Petra, having conversed with experts and enthusiasts, recognized a universal consensus on the need for a national day dedicated to this dress, emphasizing its importance as a cultural insignia of the nation.
Shop owners have noticed a surge in demand for traditional Jordanian attire over recent years, worn with pride on various occasions, even presented as gifts to international figures. This increasing ubiquity demonstrates the societal acceptance and growing charm of these costumes.
Hind Khleifat, a journalist passionate about Jordanian attire, expressed her predilection for the traditional Salti dress, over the offerings of international fashion houses. She views the popular dress as an ideal ambassador for the country’s heritage and national identity. To her, Jordanian dresses are a touchstone of grace and originality.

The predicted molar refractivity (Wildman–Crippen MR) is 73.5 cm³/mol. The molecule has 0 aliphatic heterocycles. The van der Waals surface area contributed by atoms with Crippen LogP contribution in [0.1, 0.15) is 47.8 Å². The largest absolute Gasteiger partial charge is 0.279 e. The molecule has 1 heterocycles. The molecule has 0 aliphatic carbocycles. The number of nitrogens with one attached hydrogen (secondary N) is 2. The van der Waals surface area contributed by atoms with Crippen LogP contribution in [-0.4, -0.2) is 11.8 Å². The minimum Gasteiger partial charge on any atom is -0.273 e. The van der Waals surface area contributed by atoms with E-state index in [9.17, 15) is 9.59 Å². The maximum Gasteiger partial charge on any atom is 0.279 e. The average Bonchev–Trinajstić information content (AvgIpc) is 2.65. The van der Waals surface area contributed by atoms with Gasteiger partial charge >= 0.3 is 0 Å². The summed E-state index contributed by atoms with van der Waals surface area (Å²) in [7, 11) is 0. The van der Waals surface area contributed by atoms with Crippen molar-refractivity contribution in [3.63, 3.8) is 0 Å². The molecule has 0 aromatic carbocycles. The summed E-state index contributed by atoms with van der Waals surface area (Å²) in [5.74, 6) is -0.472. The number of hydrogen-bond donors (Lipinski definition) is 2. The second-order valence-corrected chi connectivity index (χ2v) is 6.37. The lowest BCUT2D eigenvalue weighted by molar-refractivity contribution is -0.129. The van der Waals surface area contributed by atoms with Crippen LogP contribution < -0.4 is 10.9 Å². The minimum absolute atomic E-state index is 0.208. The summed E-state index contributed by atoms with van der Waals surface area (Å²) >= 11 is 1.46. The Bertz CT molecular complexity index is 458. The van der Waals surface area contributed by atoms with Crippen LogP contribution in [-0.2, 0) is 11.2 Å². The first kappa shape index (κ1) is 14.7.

Tharwa Abu Darwish, a devotee of Jordanian heritage, perceives a rising enthusiasm among women to acquire and don these dresses on various occasions. She described the components of the Hormozi dress, a bridal attire, which exudes beauty and decency through its intricate elements.
In a similar vein, Manaf Obeidat, a traditional fashion designer, noted that vintage embroidery is trending in contemporary weddings and events. She believes that when one wears an embroidered piece, they are donning a narrative of dedication, evening labor, planning, color coordination, and hard work.
She revealed that the prices of these handmade masterpieces vary between 200 to 700 dinars, depending on the extent of workmanship. The dress, embroidered with special “embroidery rolls” made of French silk, requires the labor of at least three skilled women and can take between two to four months to complete. The ultimate product represents not just a garment, but an enduring symbol of heritage, craft, and passion.